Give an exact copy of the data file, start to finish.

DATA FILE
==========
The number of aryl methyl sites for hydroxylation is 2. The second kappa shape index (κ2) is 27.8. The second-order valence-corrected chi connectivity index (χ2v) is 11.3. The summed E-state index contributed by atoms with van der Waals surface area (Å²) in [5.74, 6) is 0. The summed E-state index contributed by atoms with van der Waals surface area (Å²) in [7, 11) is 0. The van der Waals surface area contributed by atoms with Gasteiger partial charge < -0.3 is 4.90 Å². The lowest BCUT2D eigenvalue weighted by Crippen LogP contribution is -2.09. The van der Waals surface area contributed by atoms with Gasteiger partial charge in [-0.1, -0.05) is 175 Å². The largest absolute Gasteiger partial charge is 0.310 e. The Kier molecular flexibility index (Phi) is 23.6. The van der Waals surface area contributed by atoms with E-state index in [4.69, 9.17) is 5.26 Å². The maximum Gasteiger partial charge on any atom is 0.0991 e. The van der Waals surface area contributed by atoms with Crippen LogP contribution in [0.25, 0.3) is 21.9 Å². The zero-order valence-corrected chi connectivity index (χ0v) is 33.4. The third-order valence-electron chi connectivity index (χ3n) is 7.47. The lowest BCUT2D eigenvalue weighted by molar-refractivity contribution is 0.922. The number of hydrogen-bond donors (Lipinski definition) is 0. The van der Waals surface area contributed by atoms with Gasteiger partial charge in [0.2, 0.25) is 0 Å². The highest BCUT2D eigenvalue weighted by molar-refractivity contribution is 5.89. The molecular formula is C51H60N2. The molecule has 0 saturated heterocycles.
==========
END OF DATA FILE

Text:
The number of aryl methyl sites for hydroxylation is 2. The second kappa shape index (κ2) is 27.8. The second-order valence-corrected chi connectivity index (χ2v) is 11.3. The summed E-state index contributed by atoms with van der Waals surface area (Å²) in [5.74, 6) is 0. The summed E-state index contributed by atoms with van der Waals surface area (Å²) in [7, 11) is 0. The van der Waals surface area contributed by atoms with Gasteiger partial charge < -0.3 is 4.90 Å². The lowest BCUT2D eigenvalue weighted by Crippen LogP contribution is -2.09. The van der Waals surface area contributed by atoms with Gasteiger partial charge in [-0.1, -0.05) is 175 Å². The largest absolute Gasteiger partial charge is 0.310 e. The Kier molecular flexibility index (Phi) is 23.6. The van der Waals surface area contributed by atoms with E-state index in [4.69, 9.17) is 5.26 Å². The maximum Gasteiger partial charge on any atom is 0.0991 e. The van der Waals surface area contributed by atoms with Crippen LogP contribution in [0.25, 0.3) is 21.9 Å². The zero-order valence-corrected chi connectivity index (χ0v) is 33.4. The third-order valence-electron chi connectivity index (χ3n) is 7.47. The lowest BCUT2D eigenvalue weighted by molar-refractivity contribution is 0.922. The number of hydrogen-bond donors (Lipinski definition) is 0. The van der Waals surface area contributed by atoms with Gasteiger partial charge in [0.2, 0.25) is 0 Å². The highest BCUT2D eigenvalue weighted by molar-refractivity contribution is 5.89. The molecular formula is C51H60N2. The molecule has 0 saturated heterocycles.